It can be difficult not to have another serving of homemade pumpkin pie or that extra scoop of ice cream even though you’re full and couldn’t possibly eat another bite. We wait all year for this, and let’s face it, the food is delicious and hard to refuse, especially when our tables are set for holiday gatherings or special events. But, does eating that extra serving, knowing you’re already full, mean you have an eating disorder?
There are major differences between eating disorders such as binge eating and overeating on the holidays or at special events. The individual with an eating disorder suffers from what can be characterized as an addiction to food. When food is used to manage your emotions, fill voids, cope with your problems and deal with the stress of everyday life, the relationship you have with food has become an unhealthy one.
Some of the symptoms of binge eating include:
- Binge eating episodes that occur regularly, at least twice a week for six months.
- The binge eater finding the episodes very upsetting. If there is no emotional upheaval over the meal, it is not a binge eating disorder.
- The binge eater disliking eating in public. For them, eating is a private behavior. For others, eating and mealtime is a time to be shared and enjoyed with friends and family.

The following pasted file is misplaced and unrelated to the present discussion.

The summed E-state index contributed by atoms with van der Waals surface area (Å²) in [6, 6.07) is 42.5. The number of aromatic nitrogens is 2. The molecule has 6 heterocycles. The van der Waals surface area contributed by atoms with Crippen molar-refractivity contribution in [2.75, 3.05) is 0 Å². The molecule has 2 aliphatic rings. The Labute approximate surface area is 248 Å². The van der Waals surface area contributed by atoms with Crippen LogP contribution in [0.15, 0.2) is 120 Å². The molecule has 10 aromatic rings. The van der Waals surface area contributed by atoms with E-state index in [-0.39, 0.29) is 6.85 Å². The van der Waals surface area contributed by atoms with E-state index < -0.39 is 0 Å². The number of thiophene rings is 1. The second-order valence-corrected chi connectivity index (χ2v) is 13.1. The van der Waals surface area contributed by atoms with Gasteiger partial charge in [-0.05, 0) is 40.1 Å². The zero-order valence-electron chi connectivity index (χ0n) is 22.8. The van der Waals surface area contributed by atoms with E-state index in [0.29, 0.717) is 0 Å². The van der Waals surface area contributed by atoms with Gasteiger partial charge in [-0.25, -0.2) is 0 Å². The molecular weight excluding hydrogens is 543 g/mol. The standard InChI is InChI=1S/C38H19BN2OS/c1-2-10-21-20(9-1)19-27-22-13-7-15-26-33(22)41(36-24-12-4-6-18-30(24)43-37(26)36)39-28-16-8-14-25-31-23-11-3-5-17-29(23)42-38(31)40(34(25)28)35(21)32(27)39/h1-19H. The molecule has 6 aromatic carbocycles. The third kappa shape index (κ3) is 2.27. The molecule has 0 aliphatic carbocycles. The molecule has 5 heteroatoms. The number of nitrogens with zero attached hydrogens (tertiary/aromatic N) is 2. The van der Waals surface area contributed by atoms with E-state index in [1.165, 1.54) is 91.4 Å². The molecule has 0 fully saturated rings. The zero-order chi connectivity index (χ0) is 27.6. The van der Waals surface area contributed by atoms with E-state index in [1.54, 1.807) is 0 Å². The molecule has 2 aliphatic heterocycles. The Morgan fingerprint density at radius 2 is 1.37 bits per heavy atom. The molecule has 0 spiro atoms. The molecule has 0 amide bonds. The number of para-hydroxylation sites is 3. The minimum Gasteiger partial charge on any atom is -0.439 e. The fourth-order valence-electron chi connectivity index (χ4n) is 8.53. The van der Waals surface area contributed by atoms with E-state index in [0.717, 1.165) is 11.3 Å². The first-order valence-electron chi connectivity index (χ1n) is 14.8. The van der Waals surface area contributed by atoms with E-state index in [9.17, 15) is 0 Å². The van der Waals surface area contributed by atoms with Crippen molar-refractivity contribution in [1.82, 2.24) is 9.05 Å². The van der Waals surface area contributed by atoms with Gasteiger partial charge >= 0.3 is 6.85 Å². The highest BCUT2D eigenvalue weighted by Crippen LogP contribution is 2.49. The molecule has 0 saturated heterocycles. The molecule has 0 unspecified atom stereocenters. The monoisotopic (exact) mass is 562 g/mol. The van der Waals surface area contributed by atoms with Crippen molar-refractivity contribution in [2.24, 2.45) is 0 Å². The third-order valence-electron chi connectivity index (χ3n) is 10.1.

- The binge eater not feeling normal physiological cues like hunger and being full. The binge eating occurs from emotional cues, such as anger and sadness.
When you are a binge eater, rather than meeting your nutritional needs, food has shifted its role in an attempt to meet your emotional needs. That relief can only be temporary, and binge eaters enter into a vicious cycle and an unhealthy relationship with food, feeling powerless to stop eating or control what it is the individual is eating. Left unchecked, it can lead to serious medical conditions for the individual as well.
The food consumed during a binge tends to be high in fat and low in protein and other nutrients. Binge eating is usually followed by harsh dieting that is hard on the body because of the unhealthy up and down eating habits of the individual. Individuals suffering from compulsive eating will also tend to be overweight.
Binge eating produces emotional, psychological and physiological side effects that can compromise the quality of life for those suffering from this disorder. That is unmistakably different than an individual needing an antacid because they ate too much at the holiday party and far more complicated to treat than with an over-the-counter remedy.